Climbing notes

Interesting evening of climbing last night. By the way it started, I figured I might be done after two climbs. I started out leading a 5.8 and a 5.10-, and just felt really awkward/hesitant/rusty on the wall. The “problem nerve” in my right foot wasn’t really happy after the first climb, which makes me suspect that my footwork wasn’t great, either. It just had all the makings of an “off” day. However, as I warmed up, my climbing improved significantly, and after climbing my third route, I felt much more confident. I ended up leading 5 routes and top-roping 1. I even climbed on the lead wall for only the second time ever. I think the moral of the story is that I need to spend a little bit more time warming up before jumping into climbing. I used to be pretty good about it, but lately, I’ve been falling off, partly just due to timing of when I get to the gym, when my climbing friends arrive, etc. When I’m rushed or on a tight schedule, the temptation is high to skip warm-ups and just jump right into climbing.

I have found that I really like climbing lead on overhung routes. Part of that has come out of improvements in my technique, as I’m able to do it without killing my forearms now. Also, for some reason, the fear of falling doesn’t seem quite as intense. It might be because the routes are more physically challenging, and take more concentration, which leaves fewer brain cells to think about falling. Also, I think there’s less risk of injury from falls on overhangs vs vertical/slabby routes, as you’re falling into space, and there are no holds, volumes, walls, etc. to potentially hit on the way down. Lastly, overhung routes put less stress on the feet than slabs, because the weight is distributed to different parts of the body. In fact, I occasionally find it challenging to keep my feet from falling off the wall. I think the trick there is to engage the core muscles to keep the hips close to the wall, something I probably need to improve at. Footwork (e.g. heel hooks vs toe hooks) and shoe choice also likely play a role.

Run Notes

I ran 10 miles this morning, in spite of not feeling quite 100%. My pesky (but productive) cough returned yesterday, as well as some sort of weird acid reflux that started during yesterday’s bike ride, although the latter seems to have abated. This morning, I woke up with a mild sinus headache, which went away after I got moving. I felt fine for most of the run, and managed a pace of 10:43/mile and cadence of 183 steps/minute, both of which are about normal for me for a run of this distance. I was my first 10-mile run in just over 3 weeks, and I was definitely dragging a little bit for the final 2.5 miles or so, although overall, I felt like I finished strongly. Hoping I can get back into running this distance on a weekly basis.

Ride Notes

I had originally planned to run this morning and ride tomorrow (Sunday), but a slight chance of rain tomorrow prompted me to switch things up. Looks like the weather is going to end up being a non-factor, though. I had not taken a 30+ mile biking/geocaching trek in quite a long time, mainly because I’ve been doing more kayaking on the weekends this fall. It’s finally starting to get too cold for that (for this season, at least) so in its place, I’ll be getting back to more hiking and biking, and by extension, caching. Today, I rode out to Columbia and Clarksville and back, for a round-trip of just over 33 miles. I found 3 caches along the way, and failed to find one. The temperature started out a little bit below freezing, and warmed up to the upper 30s while I was out. I wore my trusty REI convertible cycling jacket over a long-sleeve cycling jersey and 32° long-sleeve synthetic base layer, as well as Garneau cycling pants, wool socks, Altra Lone Peaks with warming insoles, lightweight balaclava, and liner gloves underneath open-finger cycling gloves. I rode my Surly Disc Trucker, and broke out the Bar Mitts handlebar pogies for the first time this season. They’re a bit of a pain to take on and off the bars, but they make cold-weather riding much more enjoyable. I’ll probably leave them on the Surly all winter and just use a different bike on warmer days. I was pretty comfortable for most of the ride, including a couple of brief excursions into the woods to look for caches. It was great to get out for a longer ride. Tomorrow morning’s weather looks very similar to today’s, and the plan is to shoot for a 10-mile run. Wish me luck…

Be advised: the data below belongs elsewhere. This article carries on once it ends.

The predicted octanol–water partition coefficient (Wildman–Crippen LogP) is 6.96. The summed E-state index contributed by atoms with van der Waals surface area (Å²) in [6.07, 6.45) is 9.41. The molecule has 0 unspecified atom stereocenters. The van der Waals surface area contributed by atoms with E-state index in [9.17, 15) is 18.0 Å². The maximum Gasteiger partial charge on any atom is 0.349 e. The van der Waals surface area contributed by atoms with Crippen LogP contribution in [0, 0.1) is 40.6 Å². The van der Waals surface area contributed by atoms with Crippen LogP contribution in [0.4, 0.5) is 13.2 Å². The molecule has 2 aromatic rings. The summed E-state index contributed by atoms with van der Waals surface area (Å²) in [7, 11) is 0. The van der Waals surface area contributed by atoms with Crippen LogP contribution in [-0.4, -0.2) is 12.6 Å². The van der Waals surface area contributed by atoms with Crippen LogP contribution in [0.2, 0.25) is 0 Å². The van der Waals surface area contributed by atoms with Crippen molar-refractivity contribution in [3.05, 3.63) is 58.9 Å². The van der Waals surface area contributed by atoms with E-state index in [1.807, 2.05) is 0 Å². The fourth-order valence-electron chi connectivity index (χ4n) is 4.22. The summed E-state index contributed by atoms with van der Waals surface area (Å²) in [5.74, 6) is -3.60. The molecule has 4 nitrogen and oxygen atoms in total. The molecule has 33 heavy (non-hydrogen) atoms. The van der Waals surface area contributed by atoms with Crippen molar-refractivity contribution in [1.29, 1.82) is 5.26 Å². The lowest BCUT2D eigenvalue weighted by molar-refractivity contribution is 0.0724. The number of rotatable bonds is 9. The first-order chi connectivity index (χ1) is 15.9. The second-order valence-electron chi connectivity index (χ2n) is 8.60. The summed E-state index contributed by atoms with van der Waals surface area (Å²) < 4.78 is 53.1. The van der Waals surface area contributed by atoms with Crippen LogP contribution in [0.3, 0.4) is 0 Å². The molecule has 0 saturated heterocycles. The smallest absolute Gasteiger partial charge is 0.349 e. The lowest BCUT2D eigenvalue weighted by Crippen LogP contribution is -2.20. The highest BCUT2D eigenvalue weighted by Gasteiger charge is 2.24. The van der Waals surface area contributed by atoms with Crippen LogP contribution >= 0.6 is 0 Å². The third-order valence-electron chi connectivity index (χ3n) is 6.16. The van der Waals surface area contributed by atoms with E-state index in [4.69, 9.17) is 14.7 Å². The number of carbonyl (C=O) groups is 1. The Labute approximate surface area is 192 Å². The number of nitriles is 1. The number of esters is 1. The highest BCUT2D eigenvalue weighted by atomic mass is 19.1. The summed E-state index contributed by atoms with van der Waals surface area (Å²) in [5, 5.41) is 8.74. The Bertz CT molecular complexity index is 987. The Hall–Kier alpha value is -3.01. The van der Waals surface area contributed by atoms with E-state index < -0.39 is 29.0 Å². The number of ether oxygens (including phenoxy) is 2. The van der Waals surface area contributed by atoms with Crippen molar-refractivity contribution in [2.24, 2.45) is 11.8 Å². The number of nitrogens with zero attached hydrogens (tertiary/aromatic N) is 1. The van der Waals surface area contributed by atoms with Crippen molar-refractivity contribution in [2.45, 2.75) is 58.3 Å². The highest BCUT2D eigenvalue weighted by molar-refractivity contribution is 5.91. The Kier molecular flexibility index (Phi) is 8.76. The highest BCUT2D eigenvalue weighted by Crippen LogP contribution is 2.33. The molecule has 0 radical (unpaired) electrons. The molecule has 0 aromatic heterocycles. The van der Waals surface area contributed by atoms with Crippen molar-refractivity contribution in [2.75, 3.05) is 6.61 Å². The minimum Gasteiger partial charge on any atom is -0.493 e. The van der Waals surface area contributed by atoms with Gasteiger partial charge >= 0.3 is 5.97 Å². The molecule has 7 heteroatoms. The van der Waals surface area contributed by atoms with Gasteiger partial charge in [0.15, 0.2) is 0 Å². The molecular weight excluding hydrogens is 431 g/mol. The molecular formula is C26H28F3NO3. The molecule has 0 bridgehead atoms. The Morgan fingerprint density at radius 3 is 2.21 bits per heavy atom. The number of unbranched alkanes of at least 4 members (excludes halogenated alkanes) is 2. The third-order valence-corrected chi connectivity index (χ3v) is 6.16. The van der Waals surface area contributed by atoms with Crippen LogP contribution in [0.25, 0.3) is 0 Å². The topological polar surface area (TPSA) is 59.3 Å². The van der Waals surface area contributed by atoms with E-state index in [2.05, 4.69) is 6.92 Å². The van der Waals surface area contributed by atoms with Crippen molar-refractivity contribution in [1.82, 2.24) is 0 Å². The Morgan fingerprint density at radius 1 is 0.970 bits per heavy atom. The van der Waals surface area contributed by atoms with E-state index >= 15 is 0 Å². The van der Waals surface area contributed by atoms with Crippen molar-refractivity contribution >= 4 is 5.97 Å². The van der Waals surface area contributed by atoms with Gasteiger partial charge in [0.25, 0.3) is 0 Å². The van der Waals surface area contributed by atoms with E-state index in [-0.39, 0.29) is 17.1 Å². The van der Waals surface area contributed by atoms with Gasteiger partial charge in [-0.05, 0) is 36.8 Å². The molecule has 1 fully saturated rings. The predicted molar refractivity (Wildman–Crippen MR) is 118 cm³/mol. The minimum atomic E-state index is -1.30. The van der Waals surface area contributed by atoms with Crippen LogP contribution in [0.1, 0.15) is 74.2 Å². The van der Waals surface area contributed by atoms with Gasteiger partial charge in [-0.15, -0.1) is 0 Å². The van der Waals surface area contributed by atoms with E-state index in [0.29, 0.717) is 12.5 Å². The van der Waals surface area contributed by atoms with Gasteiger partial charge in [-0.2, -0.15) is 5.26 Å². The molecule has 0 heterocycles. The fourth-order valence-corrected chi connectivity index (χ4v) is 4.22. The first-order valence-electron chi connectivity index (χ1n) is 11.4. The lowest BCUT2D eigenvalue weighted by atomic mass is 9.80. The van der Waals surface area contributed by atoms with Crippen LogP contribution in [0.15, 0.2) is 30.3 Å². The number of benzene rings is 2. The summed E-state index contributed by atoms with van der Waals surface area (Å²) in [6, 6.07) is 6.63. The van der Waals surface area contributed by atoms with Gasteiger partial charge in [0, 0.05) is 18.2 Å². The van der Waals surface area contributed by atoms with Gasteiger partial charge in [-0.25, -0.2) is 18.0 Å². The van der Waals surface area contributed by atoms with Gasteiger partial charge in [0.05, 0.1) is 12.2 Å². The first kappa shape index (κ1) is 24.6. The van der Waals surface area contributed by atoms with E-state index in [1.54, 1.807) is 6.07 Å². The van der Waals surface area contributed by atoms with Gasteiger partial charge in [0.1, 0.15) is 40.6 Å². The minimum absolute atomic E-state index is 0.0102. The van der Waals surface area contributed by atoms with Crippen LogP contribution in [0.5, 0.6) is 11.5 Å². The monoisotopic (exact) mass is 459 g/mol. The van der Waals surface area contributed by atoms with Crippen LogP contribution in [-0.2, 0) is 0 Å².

Rise Up Maryland Pourover

  • Beans: “Organic Maryland Coffee” medium roast (Guatemala/Honduras)
    • Roaster: Rise Up Coffee Roasters (Easton, MD)
    • Roast date: 11/8/2023
  • 17g coffee / 250g water (1:14.7)
  • JX: 2 rotations (20 on the grind chart / 60 total clicks)
  • Water at 95°C
  • Recipe: A Better 1 Cup V60 Technique (see below)
  1. Preheat V60, pre-moisten filter, add coffee, and tare scale
  2. Make small indentation in center of coffee grounds
  3. 0:00: Pour 50g of water to bloom, then return kettle to base
  4. 0:10 – 0:15: Gently Swirl
  5. 0:45 – 1:00: Pour up to 100g total (40% total weight)
    • Hold kettle for the remainder of the brewing process
  6. 1:10 – 1:20: Pour up to 150g total (60% total weight)
  7. 1:30 – 1:40: Pour up to 200g total (80% total weight)
  8. 1:50 – 2:00: Pour up to 250g total (100% total weight)
  9. 2:00 – 2:05: Gently swirl
  10. Drawdown finished around 2:45

I bought this bag at the grocery store. Initially tried grind setting 21 with 18g coffee (1:13.8) but seemed a tiny bit under-extracted, so I tried today at grind setting 20. This seems like a reasonable starting point, but I can’t guarantee that I won’t try tweaking it further. Guessing these beans are roasted on the lighter end of medium, as the cup tasted kind of like a light roast in terms of body and flavors. I may even try pushing the water temperature up closer to boiling, as today’s cup had no hints of bitterness at all.